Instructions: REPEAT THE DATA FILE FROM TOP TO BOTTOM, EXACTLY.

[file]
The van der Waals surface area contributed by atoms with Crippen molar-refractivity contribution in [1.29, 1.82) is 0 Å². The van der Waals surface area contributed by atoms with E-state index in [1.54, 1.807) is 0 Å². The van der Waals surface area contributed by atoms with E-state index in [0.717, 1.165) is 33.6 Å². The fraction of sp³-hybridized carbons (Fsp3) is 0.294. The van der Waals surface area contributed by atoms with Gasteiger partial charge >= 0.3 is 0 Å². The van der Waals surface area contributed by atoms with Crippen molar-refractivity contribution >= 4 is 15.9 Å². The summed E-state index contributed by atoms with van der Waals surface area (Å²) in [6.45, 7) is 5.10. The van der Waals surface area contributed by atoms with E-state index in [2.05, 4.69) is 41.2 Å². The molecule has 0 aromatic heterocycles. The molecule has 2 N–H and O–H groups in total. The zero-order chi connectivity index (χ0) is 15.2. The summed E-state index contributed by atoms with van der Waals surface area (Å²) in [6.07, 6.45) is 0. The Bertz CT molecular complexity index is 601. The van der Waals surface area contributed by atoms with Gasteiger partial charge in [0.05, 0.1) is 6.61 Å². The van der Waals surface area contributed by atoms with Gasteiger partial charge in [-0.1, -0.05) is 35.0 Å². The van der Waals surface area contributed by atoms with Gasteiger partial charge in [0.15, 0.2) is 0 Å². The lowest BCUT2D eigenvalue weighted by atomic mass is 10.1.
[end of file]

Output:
The van der Waals surface area contributed by atoms with Crippen molar-refractivity contribution in [1.29, 1.82) is 0 Å². The van der Waals surface area contributed by atoms with E-state index in [1.54, 1.807) is 0 Å². The van der Waals surface area contributed by atoms with E-state index in [0.717, 1.165) is 33.6 Å². The fraction of sp³-hybridized carbons (Fsp3) is 0.294. The van der Waals surface area contributed by atoms with Gasteiger partial charge >= 0.3 is 0 Å². The van der Waals surface area contributed by atoms with Crippen molar-refractivity contribution >= 4 is 15.9 Å². The summed E-state index contributed by atoms with van der Waals surface area (Å²) in [6.45, 7) is 5.10. The van der Waals surface area contributed by atoms with E-state index in [2.05, 4.69) is 41.2 Å². The molecule has 0 aromatic heterocycles. The molecule has 2 N–H and O–H groups in total. The zero-order chi connectivity index (χ0) is 15.2. The summed E-state index contributed by atoms with van der Waals surface area (Å²) in [6.07, 6.45) is 0. The Bertz CT molecular complexity index is 601. The van der Waals surface area contributed by atoms with Gasteiger partial charge in [0.05, 0.1) is 6.61 Å². The van der Waals surface area contributed by atoms with Gasteiger partial charge in [-0.1, -0.05) is 35.0 Å². The van der Waals surface area contributed by atoms with Gasteiger partial charge in [0.15, 0.2) is 0 Å². The lowest BCUT2D eigenvalue weighted by atomic mass is 10.1.